Another benefit to being one of the lucky few to attend the Square Enix DKΣ3713 event, besides getting to play new games and see trailers and be surrounded by journalists (what do you mean that's no benefit?) is that awesome exclusive merchandise is available for purchase.
Seen above: two strangely fashion-backward shirts for the very fashionable The World Ends with You. They feature the date of the event and the TWEWY skull logo on the back, and an assertion that "I PARTICIPATE IN THIS GAME" on the front. We must admit that we're charmed by the boldness of the shirt. Sometimes you want to wear art, and sometimes you just want to be a huge nerd.
Kingdom Hearts 358/2 Days is supposed to be playable at Square Enix's acronym-tastic event this weekend in Tokyo, so it's no surprise that the company has confirmed that the DS title is still on track for release this year. If you want anything more specific than "winter," though, you'll have to wait; nothing else has yet been announced. We're keeping our fingers crossed for several sets of impressions from DKΣ3713.
Some of you may be saying "Good grief!" or "Aaaaaugh!" right now, but young children and women are the audiences holding the football in the Japanese DS market now, and Square Enix recognizes this. They've launched a new brand called "Pure Dreams" which focuses on casual games for the family audiences. The first two games both carry popular licenses.
Snoopy DS: Let's Go Meet Snoopy and His Friends! is a communication game in which you create a custom Peanuts character and interact with the gang, chatting with them and playing minigames. Pingu's Wonderful Carnival is a minigame collection based on the Swiss stop-motion series about a penguin.
Square Enix is pretty serious about casual gaming in Japan -- this line joins their large DS Style selection in Japan. But outside of Japan, it's still RPG after RPG.
The start made by Dragon Quest V: Hand of a Heavenly Bride in Japan is hardly going to deter Square Enix from releasingmoreremakes (which we're completely fine with, by the way). Famitsu is reporting that the title has already burst through the million units sold mark, a meager thirteen days after it first appeared on Japanese store shelves. You won't be surprised to hear that it's currently creaming everything else in the charts over there.
If a remake of a sixteen-year-old Dragon Quest SNES game can hit seven figures inside its opening fortnight, then perhaps Dragon Quest IX really can reach Yoichi Wada's lofty expectations ... and then some.
Nintendo is finally taking aggressive action against piracy, as the company is suing five Japanese firms over flash cart equipment. The Big N is just one of many plaintiffs in the case, though, with fifty-three others joining in to aid the fight -- just a few companies that you may have heard of, like, oh, Square Enix, Sega, Level-5, Hudson, Pokemon, Capcom, Namco Bandai, SNK Playmore, Koei, and so forth.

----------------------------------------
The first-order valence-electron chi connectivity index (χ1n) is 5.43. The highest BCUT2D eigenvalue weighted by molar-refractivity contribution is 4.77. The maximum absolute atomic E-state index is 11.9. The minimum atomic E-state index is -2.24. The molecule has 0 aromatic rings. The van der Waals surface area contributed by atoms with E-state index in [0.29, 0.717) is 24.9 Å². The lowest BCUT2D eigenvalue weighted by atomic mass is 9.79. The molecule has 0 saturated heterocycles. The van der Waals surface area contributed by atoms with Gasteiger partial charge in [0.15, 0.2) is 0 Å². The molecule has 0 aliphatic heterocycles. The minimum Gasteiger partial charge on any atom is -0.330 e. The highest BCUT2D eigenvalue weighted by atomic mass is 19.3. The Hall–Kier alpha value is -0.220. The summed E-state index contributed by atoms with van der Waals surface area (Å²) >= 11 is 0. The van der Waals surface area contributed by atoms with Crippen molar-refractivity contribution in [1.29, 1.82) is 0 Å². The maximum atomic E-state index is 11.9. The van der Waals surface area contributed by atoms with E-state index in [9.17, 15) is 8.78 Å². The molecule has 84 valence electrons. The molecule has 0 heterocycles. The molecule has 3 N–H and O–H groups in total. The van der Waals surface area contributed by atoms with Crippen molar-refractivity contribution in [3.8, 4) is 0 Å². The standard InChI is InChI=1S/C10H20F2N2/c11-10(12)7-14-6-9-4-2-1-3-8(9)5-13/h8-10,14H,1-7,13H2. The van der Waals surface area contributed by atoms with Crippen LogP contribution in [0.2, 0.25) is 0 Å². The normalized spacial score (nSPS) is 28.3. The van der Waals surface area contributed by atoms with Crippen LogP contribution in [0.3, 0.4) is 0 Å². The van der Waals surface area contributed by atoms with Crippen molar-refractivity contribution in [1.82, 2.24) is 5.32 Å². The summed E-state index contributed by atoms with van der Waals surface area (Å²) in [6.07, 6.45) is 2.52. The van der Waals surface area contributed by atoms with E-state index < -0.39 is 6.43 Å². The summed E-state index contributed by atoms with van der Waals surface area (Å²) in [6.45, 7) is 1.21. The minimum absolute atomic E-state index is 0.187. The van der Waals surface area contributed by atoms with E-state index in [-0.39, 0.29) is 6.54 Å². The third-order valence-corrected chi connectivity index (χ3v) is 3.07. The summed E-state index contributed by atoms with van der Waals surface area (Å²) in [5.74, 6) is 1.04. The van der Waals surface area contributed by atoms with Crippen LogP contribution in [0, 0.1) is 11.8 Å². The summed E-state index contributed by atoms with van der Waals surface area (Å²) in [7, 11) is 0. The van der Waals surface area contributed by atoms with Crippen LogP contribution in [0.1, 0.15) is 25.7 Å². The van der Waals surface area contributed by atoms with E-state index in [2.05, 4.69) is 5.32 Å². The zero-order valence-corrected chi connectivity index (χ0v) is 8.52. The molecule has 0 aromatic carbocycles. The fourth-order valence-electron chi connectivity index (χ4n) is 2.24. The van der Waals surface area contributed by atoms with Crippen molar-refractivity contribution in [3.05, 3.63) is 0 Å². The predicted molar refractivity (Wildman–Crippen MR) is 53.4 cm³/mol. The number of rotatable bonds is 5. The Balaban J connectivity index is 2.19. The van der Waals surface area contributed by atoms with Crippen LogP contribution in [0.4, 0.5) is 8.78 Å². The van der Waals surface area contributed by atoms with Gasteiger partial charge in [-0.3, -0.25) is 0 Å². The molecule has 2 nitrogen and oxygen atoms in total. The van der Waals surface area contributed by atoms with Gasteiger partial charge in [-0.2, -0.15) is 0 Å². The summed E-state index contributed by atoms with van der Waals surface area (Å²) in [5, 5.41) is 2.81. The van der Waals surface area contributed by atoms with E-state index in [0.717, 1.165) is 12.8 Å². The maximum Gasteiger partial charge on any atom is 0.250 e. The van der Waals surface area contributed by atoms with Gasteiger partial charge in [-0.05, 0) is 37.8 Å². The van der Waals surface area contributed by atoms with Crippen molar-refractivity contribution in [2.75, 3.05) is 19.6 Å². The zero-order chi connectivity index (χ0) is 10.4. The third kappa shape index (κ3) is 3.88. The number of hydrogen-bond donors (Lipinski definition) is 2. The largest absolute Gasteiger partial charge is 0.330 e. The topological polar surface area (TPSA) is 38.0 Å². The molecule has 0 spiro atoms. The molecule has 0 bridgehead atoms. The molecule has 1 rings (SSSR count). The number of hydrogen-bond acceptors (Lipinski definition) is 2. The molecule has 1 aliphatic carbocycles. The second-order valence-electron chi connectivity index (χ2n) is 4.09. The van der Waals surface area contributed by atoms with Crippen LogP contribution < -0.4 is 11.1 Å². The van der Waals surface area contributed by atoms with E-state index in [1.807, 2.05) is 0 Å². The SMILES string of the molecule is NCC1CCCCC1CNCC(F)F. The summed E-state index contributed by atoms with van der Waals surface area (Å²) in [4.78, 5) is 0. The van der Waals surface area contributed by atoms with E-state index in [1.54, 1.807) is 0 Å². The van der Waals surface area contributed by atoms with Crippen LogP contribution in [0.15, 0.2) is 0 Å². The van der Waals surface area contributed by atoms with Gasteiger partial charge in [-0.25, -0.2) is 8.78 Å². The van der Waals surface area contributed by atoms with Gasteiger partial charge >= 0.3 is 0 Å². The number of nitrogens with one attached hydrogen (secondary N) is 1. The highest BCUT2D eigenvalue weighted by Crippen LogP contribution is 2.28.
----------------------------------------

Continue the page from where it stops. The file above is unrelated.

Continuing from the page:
While details are scarce, we can imagine a lot of popular carts (like the R4), if not all carts, will be affected. Should Nintendo and friends win the suit, selling and importing such carts will be illegal, meaning that people would have to resort to the black market to get their hands on one.
We understand why Nintendo and other companies would want to fight the good fight against piracy, but we can't help but fret over the impact on our precious homebrew hobby. At any rate, we'll give you more information as this case unfolds.
Technically, you could have seen almost every screen of Chrono Trigger that a magazine or website would be able to share, on account of the game having been released for several years. If it's not an image of the map/interface screen found on the touchscreen, or of the new dungeon, then it's basically a screen of a Super NES game.
However, you may be able to infer from the fact that we are publishing this post that we consider Chrono Trigger awesome enough for us to share screens with you no matter their age. Besides, even after twelve years, it's still a very nice-looking game.
It seems as if it wasn't that long ago when rumors of Dragon Quest IV: Chapters of the Chosen coming stateside first appeared, querying our next command. But here we are, less than two months away from the 3D remake's September 16 release, and Square Enix already has its marketing engine for the game running. The publisher has certainly done its part to push summer along by keeping the past couple of months busy withqualityreleases.
This week's edition of Promotional Consideration pulls out a page from the latest issue of Nintendo Power to bring you Square Enix's new DQIV ad. Join us past the post break!
The Japanese release date for Castlevania: Order of Ecclesia might not seem like useful information to you readers out west, but the desperate, Castlevania-starved gamers among you will at least now know the exact day their import copy will begin its trans-Pacific journey towards their hands -- October 23rd, 2008.
Furthermore, considering that the US release for Castlevania: Portrait of Ruin was only three weeks after Japan's, we also now have a general idea of when Order of Ecclesia will see its stateside release -- mid-November.
Square Enix hasn't said anything official about the release date or pricing of the Chrono Trigger port yet. We held out hope for a budget price, since it's a port, and since the $20 price point for Arkanoid DS and Space Invaders Extreme, both new games, proves that Square Enixcan charge less than $40 for a game now and then.
Not this time, apparently! According to a Gamestop listing (which is even linked from the site's front page), Chrono Trigger will come out December 1 at the familiar $40 price point. Not that Chrono Trigger isn't worth $40. Just ask eBay!
Square Enix trademarked something fairly odd during E3 last week. What was it? Echoes of Time. Logical reasoning points to a subtitle for Chrono Trigger DS, but with Square Enix never stating the title was temporary, we're left to wonder.
We'll admit that Chrono Trigger: Echoes of Time has a nice ring to it. But, is it really for the DS remake? Or, does Square Enix have something else up their sleeve?